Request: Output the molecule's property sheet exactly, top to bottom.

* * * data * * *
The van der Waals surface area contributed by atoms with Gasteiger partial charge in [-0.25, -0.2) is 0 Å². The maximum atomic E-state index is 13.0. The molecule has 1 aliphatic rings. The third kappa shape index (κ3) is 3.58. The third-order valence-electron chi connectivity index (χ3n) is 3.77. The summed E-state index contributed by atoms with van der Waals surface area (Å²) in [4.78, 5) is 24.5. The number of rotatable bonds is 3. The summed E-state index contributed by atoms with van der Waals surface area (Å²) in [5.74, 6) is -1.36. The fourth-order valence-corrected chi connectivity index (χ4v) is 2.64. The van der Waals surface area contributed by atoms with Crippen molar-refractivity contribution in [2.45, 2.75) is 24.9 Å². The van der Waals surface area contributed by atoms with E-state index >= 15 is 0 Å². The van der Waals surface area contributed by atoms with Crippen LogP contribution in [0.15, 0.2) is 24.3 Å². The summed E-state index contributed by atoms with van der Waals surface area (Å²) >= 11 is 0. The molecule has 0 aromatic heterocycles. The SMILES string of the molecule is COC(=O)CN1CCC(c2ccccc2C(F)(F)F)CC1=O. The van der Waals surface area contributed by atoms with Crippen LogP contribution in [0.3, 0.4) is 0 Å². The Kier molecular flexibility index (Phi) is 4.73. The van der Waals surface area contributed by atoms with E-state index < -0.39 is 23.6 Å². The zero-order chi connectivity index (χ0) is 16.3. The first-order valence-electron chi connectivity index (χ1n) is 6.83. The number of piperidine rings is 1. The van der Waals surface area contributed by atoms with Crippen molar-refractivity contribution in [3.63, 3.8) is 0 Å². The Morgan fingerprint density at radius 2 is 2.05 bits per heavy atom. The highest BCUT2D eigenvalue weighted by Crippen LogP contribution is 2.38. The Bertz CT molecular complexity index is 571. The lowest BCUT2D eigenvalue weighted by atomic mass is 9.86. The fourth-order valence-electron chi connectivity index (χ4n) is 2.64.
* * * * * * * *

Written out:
The van der Waals surface area contributed by atoms with Gasteiger partial charge in [-0.25, -0.2) is 0 Å². The maximum atomic E-state index is 13.0. The molecule has 1 aliphatic rings. The third kappa shape index (κ3) is 3.58. The third-order valence-electron chi connectivity index (χ3n) is 3.77. The summed E-state index contributed by atoms with van der Waals surface area (Å²) in [4.78, 5) is 24.5. The number of rotatable bonds is 3. The summed E-state index contributed by atoms with van der Waals surface area (Å²) in [5.74, 6) is -1.36. The fourth-order valence-corrected chi connectivity index (χ4v) is 2.64. The van der Waals surface area contributed by atoms with Crippen molar-refractivity contribution in [2.45, 2.75) is 24.9 Å². The van der Waals surface area contributed by atoms with E-state index >= 15 is 0 Å². The van der Waals surface area contributed by atoms with Crippen LogP contribution in [0.15, 0.2) is 24.3 Å². The summed E-state index contributed by atoms with van der Waals surface area (Å²) >= 11 is 0. The molecule has 0 aromatic heterocycles. The SMILES string of the molecule is COC(=O)CN1CCC(c2ccccc2C(F)(F)F)CC1=O. The van der Waals surface area contributed by atoms with Crippen LogP contribution in [0.3, 0.4) is 0 Å². The Kier molecular flexibility index (Phi) is 4.73. The van der Waals surface area contributed by atoms with E-state index < -0.39 is 23.6 Å². The zero-order chi connectivity index (χ0) is 16.3. The first-order valence-electron chi connectivity index (χ1n) is 6.83. The number of piperidine rings is 1. The van der Waals surface area contributed by atoms with Crippen molar-refractivity contribution in [3.63, 3.8) is 0 Å². The Morgan fingerprint density at radius 2 is 2.05 bits per heavy atom. The highest BCUT2D eigenvalue weighted by Crippen LogP contribution is 2.38. The Bertz CT molecular complexity index is 571. The lowest BCUT2D eigenvalue weighted by atomic mass is 9.86. The fourth-order valence-electron chi connectivity index (χ4n) is 2.64.